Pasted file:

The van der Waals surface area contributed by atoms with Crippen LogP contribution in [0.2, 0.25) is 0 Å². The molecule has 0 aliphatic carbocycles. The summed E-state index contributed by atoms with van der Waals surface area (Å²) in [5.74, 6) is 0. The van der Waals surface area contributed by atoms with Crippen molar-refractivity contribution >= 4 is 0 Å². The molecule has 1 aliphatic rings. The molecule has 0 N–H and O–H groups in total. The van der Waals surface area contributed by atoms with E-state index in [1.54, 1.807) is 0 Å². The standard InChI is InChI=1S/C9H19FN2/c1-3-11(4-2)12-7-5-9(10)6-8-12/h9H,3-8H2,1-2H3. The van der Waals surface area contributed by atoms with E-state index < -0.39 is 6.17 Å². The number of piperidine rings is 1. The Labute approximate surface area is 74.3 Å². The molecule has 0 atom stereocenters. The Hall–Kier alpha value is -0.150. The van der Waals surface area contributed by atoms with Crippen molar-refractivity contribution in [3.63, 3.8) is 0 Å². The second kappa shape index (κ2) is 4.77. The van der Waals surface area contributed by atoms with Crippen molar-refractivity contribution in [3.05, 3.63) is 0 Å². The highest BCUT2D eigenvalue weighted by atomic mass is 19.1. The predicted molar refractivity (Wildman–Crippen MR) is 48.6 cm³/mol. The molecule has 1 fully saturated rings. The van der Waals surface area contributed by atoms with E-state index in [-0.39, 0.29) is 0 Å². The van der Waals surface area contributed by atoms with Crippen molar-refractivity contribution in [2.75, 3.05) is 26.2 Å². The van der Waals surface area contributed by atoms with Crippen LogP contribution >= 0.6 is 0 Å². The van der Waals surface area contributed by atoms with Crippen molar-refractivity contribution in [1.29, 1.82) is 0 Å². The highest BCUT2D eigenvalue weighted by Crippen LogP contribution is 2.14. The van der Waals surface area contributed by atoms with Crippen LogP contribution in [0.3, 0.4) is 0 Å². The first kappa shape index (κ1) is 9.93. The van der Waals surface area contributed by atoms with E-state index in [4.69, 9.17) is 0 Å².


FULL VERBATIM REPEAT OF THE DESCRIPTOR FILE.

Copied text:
The van der Waals surface area contributed by atoms with Crippen LogP contribution in [0.2, 0.25) is 0 Å². The molecule has 0 aliphatic carbocycles. The summed E-state index contributed by atoms with van der Waals surface area (Å²) in [5.74, 6) is 0. The van der Waals surface area contributed by atoms with Crippen molar-refractivity contribution >= 4 is 0 Å². The molecule has 1 aliphatic rings. The molecule has 0 N–H and O–H groups in total. The van der Waals surface area contributed by atoms with E-state index in [1.54, 1.807) is 0 Å². The standard InChI is InChI=1S/C9H19FN2/c1-3-11(4-2)12-7-5-9(10)6-8-12/h9H,3-8H2,1-2H3. The van der Waals surface area contributed by atoms with E-state index < -0.39 is 6.17 Å². The number of piperidine rings is 1. The Labute approximate surface area is 74.3 Å². The molecule has 0 atom stereocenters. The Hall–Kier alpha value is -0.150. The van der Waals surface area contributed by atoms with Crippen molar-refractivity contribution in [3.63, 3.8) is 0 Å². The second kappa shape index (κ2) is 4.77. The van der Waals surface area contributed by atoms with Crippen molar-refractivity contribution in [3.05, 3.63) is 0 Å². The highest BCUT2D eigenvalue weighted by atomic mass is 19.1. The predicted molar refractivity (Wildman–Crippen MR) is 48.6 cm³/mol. The molecule has 1 fully saturated rings. The van der Waals surface area contributed by atoms with E-state index in [-0.39, 0.29) is 0 Å². The van der Waals surface area contributed by atoms with Crippen molar-refractivity contribution in [2.75, 3.05) is 26.2 Å². The van der Waals surface area contributed by atoms with Crippen LogP contribution >= 0.6 is 0 Å². The van der Waals surface area contributed by atoms with Crippen molar-refractivity contribution in [1.29, 1.82) is 0 Å². The highest BCUT2D eigenvalue weighted by Crippen LogP contribution is 2.14. The van der Waals surface area contributed by atoms with Crippen LogP contribution in [0.3, 0.4) is 0 Å². The first kappa shape index (κ1) is 9.93. The van der Waals surface area contributed by atoms with E-state index in [4.69, 9.17) is 0 Å².